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Pimax, the Chinese startup building wide field of view (FOV) virtual reality headsets, has secured $20 million in Series B financing.
Shortly after completing its successful Kickstarter campaign in late 2017, which garnered the company $4.2 million in crowdfunding to produce its “8K” wide FOV headset, Pimax then secured a respectable $19.2 million Series A to further its reach. The company’s Series B brings its overall outside investment to $39.2 million.
Major participants in the company’s Series B include Shanghai-based investment firm Ivy Capital and CDF-Capital, based in Shenzhen.
Pimax is best known for producing its first Pimax “8K” headset, which (dubious marketing name aside) included dual 4K panels boasting one of the industry’s widest FOVs in a consumer VR headset at an estimated 200 degrees. Many VR headsets, such as Oculus Rift S, Oculus Quest 2 and Valve Index, typically sit somewhere around 110 degrees, making Pimax a unique offering in the consumer space.
In the following years the company produced several iterations of its line of “8K” and “5K” wide FOV headsets. The company’s latest flagship—VISION “8K” X, priced at $1,300—features 4K native resolution per eye and a number of iterative improvements over the original such as integrated audio, a damage resistant coating, and better software integration with SteamVR games.
“Recently, during the difficult Covid-19 pandemic Pimax was able to successfully improve the entire product line and even expand mass production volumes,” says Pimax founder Robin Weng. “This new $20M USD funding marks a significant milestone that has brought Pimax to a brand-new chapter of its development. Pimax’s market-tested unique innovations include breakthroughs in field of view, resolution and software compatibility.”
Weng says that leading up to its latest cash injection its resources were more limited, so the company had to address issues sequentially, something which had “profound effects in departments such as logistics and technical support.”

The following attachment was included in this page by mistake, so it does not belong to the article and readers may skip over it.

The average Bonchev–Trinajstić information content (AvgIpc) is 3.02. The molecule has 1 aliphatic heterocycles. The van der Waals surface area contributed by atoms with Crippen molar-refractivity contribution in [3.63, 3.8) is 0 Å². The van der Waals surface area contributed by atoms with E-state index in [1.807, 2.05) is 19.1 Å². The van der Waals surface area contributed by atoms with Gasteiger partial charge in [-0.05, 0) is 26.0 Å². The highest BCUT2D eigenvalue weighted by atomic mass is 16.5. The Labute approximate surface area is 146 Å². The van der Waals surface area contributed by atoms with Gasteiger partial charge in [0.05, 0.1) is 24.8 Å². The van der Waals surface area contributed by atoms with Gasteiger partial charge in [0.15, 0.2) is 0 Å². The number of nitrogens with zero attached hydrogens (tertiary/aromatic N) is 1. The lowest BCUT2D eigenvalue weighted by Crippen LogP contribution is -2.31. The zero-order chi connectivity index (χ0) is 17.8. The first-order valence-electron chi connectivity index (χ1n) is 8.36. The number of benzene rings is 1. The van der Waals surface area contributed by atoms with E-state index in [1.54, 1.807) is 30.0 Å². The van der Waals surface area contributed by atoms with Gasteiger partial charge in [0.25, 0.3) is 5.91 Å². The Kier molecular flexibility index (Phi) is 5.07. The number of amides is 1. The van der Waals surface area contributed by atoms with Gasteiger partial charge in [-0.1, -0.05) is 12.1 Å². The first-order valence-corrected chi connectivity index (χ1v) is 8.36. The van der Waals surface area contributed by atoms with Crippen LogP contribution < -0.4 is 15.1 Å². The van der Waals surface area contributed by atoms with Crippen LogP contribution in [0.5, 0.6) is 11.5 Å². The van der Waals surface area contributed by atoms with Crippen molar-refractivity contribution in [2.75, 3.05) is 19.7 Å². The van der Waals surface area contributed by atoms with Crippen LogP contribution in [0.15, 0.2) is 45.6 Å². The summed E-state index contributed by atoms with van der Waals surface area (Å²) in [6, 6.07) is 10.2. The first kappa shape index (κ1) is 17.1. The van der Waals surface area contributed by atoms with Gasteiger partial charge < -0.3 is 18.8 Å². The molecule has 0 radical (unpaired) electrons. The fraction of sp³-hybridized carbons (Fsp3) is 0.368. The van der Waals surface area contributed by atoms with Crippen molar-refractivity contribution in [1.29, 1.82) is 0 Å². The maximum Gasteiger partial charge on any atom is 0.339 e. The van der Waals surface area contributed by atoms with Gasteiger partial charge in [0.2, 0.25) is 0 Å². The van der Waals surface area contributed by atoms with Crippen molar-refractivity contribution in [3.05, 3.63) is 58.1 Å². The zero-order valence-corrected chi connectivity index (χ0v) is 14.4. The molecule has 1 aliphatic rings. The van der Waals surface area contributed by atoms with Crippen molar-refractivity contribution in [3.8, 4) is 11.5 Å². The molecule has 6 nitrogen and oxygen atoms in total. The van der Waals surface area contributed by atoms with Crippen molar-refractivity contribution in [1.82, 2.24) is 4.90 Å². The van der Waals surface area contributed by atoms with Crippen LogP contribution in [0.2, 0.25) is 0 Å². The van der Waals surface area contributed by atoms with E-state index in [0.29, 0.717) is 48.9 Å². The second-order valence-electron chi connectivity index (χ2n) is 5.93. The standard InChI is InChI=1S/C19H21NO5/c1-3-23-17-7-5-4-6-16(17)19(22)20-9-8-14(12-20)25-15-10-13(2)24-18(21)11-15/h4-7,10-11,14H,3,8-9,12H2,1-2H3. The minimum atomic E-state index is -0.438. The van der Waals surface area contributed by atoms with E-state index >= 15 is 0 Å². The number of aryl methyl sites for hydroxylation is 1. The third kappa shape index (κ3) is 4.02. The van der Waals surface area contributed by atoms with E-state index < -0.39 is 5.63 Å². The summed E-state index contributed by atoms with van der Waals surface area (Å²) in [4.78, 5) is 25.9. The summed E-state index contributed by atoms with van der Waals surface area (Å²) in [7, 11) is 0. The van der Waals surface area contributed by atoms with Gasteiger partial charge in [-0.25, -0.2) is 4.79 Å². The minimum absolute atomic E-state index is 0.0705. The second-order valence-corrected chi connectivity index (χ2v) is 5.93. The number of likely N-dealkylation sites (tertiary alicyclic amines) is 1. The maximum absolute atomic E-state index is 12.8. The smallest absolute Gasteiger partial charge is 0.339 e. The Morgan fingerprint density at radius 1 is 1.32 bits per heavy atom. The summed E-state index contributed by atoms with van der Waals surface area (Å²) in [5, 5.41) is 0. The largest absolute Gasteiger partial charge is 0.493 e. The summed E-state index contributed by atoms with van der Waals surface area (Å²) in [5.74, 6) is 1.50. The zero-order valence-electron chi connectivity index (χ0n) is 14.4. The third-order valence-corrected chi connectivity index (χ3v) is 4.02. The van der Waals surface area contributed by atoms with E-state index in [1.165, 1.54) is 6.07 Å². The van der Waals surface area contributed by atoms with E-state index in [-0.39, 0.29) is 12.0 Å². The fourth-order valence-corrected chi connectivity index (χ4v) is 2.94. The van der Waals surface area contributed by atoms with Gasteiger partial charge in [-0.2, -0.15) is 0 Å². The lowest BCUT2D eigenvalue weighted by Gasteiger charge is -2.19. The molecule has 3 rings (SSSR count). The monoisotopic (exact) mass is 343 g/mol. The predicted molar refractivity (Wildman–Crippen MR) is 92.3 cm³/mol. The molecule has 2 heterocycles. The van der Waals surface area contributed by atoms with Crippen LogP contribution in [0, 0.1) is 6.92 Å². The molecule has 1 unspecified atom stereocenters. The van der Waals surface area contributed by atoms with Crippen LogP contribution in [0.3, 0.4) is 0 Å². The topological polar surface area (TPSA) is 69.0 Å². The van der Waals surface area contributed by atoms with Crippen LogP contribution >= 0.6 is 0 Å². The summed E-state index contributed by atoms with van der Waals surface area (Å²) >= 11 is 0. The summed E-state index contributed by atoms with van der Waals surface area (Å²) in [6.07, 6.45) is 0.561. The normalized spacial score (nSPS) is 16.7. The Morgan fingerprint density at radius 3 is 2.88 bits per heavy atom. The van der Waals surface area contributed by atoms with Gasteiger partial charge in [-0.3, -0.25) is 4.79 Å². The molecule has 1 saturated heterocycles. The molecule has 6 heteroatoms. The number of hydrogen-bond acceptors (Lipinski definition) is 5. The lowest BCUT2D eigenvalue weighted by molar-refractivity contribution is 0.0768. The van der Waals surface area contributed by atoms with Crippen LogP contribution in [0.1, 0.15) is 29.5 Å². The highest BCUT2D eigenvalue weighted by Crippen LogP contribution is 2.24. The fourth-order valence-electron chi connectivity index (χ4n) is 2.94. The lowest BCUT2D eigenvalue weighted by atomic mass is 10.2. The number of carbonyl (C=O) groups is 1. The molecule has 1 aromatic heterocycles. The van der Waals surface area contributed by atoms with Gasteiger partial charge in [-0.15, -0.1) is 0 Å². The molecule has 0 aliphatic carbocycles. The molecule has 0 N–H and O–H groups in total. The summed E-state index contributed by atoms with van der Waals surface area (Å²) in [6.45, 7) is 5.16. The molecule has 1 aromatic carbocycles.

“With the additional resources and the solid revenues we are experiencing, we can address issues and complete projects in parallel with considerably greater speed and efficiency,” Weng adds. “Other ongoing improvements are within other teams for personnel and equipment that include R&D, engineering and manufacturing capabilities. Of course, customer satisfaction is our number one priority so above all else we are focusing our efforts with our support, logistics and warehousing teams to ensure our most important resource – our customers – are always taken care of.”
In the past, Pimax has been admittedly pretty fast and loose on its promises to both backers and pre-order customers, oftentimes successively delaying main product launches as well as its long-awaited accessories. There’s still no ETA when all backers will receive both the hand and eye-tracking modules first mentioned in the company’s “8K” Kickstarter nearly four year ago, which have been consistently out of stock since the company started shipping in July.
We’re hoping the company’s new funds will help move those out the door sooner rather than later.
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